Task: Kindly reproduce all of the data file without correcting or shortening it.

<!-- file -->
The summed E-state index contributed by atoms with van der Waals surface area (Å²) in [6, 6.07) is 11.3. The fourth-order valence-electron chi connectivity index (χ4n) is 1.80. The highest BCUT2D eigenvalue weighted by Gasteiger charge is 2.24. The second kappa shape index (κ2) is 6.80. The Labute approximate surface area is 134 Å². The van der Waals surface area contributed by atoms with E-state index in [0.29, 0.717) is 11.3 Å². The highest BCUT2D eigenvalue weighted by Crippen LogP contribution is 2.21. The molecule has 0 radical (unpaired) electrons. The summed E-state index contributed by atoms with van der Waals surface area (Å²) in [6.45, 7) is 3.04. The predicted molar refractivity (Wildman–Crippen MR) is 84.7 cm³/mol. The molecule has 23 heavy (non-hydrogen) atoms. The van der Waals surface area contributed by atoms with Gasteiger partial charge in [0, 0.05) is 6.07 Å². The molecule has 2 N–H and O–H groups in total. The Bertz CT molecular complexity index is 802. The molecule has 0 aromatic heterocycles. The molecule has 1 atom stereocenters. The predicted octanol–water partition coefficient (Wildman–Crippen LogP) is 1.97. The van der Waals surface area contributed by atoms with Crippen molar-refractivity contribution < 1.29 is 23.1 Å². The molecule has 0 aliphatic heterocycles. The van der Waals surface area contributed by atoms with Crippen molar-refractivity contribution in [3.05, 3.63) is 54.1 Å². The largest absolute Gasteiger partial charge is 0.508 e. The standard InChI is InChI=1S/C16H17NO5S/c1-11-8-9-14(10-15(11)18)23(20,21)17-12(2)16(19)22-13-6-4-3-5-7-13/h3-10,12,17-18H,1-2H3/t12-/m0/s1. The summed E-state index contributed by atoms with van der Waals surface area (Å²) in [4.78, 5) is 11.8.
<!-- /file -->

The summed E-state index contributed by atoms with van der Waals surface area (Å²) in [6, 6.07) is 11.3. The fourth-order valence-electron chi connectivity index (χ4n) is 1.80. The highest BCUT2D eigenvalue weighted by Gasteiger charge is 2.24. The second kappa shape index (κ2) is 6.80. The Labute approximate surface area is 134 Å². The van der Waals surface area contributed by atoms with E-state index in [0.29, 0.717) is 11.3 Å². The highest BCUT2D eigenvalue weighted by Crippen LogP contribution is 2.21. The molecule has 0 radical (unpaired) electrons. The summed E-state index contributed by atoms with van der Waals surface area (Å²) in [6.45, 7) is 3.04. The predicted molar refractivity (Wildman–Crippen MR) is 84.7 cm³/mol. The molecule has 23 heavy (non-hydrogen) atoms. The van der Waals surface area contributed by atoms with Gasteiger partial charge in [0, 0.05) is 6.07 Å². The molecule has 2 N–H and O–H groups in total. The Bertz CT molecular complexity index is 802. The molecule has 0 aromatic heterocycles. The molecule has 1 atom stereocenters. The predicted octanol–water partition coefficient (Wildman–Crippen LogP) is 1.97. The van der Waals surface area contributed by atoms with Crippen molar-refractivity contribution < 1.29 is 23.1 Å². The molecule has 0 aliphatic heterocycles. The van der Waals surface area contributed by atoms with Crippen molar-refractivity contribution in [3.05, 3.63) is 54.1 Å². The largest absolute Gasteiger partial charge is 0.508 e. The standard InChI is InChI=1S/C16H17NO5S/c1-11-8-9-14(10-15(11)18)23(20,21)17-12(2)16(19)22-13-6-4-3-5-7-13/h3-10,12,17-18H,1-2H3/t12-/m0/s1. The summed E-state index contributed by atoms with van der Waals surface area (Å²) in [4.78, 5) is 11.8.